An ex-girlfriend has demonstrated an ongoing ability to acquire files from my computer. I am trying to determine when and how this is being done. One stratagem I want to use is to put "honeypot" files on my computer that are likely to be stolen and opened, and that send me a report whenever they are opened that contains as many details as possible on where they are being opened.
I was thinking of trying to write my own VBA to embed in an Excel or Word document for this purpose, but I am not a good hacker (neither "coder" nor of any color hat).
Requirements are a file or code that, on Windows 10:
- Can disguise itself as/in a file likely to be sought by intruders. E.g., images, videos, or documents.
- Will get through Windows Defender and other standard Windows 10 firewalls.
- When opened will likely be run. (A VBA macro would probably be the least desirable in this regard, because it requires enticing the intruder to override Office's warnings against enabling macros.)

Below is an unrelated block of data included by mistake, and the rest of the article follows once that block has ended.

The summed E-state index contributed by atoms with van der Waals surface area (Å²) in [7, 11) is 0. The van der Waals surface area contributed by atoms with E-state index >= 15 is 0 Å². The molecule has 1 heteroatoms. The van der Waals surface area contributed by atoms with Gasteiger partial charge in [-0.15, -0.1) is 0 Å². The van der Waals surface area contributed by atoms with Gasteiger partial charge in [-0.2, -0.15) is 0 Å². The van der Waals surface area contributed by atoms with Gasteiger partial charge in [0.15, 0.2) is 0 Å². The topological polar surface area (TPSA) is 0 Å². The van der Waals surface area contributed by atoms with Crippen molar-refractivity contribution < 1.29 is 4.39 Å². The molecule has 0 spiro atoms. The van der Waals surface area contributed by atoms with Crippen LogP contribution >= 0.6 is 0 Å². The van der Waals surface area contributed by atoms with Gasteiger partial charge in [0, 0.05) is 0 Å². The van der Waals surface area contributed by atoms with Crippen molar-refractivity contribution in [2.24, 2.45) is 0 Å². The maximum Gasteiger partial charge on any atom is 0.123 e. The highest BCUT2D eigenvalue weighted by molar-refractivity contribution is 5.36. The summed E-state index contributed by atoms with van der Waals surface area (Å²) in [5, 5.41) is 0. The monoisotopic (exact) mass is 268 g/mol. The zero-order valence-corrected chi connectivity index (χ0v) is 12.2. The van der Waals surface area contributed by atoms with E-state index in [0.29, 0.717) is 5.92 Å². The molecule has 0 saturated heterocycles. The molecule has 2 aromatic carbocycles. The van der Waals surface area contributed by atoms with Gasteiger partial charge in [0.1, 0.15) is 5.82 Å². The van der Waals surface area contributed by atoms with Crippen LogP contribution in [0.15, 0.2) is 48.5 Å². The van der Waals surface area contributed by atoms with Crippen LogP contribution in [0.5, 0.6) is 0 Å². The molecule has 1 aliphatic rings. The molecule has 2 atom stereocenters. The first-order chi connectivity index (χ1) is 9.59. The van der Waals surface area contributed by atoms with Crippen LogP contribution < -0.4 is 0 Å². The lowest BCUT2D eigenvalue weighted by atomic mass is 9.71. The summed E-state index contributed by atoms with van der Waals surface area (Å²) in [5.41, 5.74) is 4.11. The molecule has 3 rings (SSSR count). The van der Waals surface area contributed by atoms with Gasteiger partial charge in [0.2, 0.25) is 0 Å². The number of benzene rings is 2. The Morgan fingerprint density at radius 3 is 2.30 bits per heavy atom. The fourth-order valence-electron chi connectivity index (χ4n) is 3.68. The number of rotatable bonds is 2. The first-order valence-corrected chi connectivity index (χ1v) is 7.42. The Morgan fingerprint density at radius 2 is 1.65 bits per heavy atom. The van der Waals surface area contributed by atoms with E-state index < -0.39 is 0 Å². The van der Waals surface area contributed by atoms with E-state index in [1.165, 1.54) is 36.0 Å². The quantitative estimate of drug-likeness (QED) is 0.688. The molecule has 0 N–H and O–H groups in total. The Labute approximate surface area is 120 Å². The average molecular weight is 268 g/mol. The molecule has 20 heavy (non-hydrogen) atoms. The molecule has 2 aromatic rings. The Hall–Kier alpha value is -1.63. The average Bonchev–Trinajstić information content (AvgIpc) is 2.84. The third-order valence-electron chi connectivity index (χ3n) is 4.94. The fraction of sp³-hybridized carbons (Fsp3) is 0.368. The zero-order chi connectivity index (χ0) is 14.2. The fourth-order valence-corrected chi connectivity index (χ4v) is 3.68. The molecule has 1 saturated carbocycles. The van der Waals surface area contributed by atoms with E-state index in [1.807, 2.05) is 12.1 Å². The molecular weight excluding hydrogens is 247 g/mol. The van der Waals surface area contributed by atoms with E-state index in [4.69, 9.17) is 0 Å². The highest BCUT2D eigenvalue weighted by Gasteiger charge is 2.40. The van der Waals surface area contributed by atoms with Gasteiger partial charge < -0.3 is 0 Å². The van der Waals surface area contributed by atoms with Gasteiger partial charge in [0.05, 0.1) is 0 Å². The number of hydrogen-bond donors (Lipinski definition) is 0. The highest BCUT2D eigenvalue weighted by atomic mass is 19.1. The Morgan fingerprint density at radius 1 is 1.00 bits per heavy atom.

- When run will send or call me with data about its environment. (It is not necessary to obscure the destination of its data. I.e., it can be my plaintext email address or a URL easily associated with me.) Just knowing the time that the file is opened is worthwhile. Other data that would be helpful include: local IP address or traceroute, user/computer name, local system characteristics, local directory contents, other filesystem contents that would further illuminate/confirm who and where it is being accessed.
This doesn't have to be exceptionally sophisticated to be useful. My ex does not have any extraordinary computer skills. It is likely that a more skilled confederate provided her a backdoor into my system, or may be occasionally providing her with file dumps.
My guess is that software that meets these requirements is well known and regularly demonstrated in the hacker community.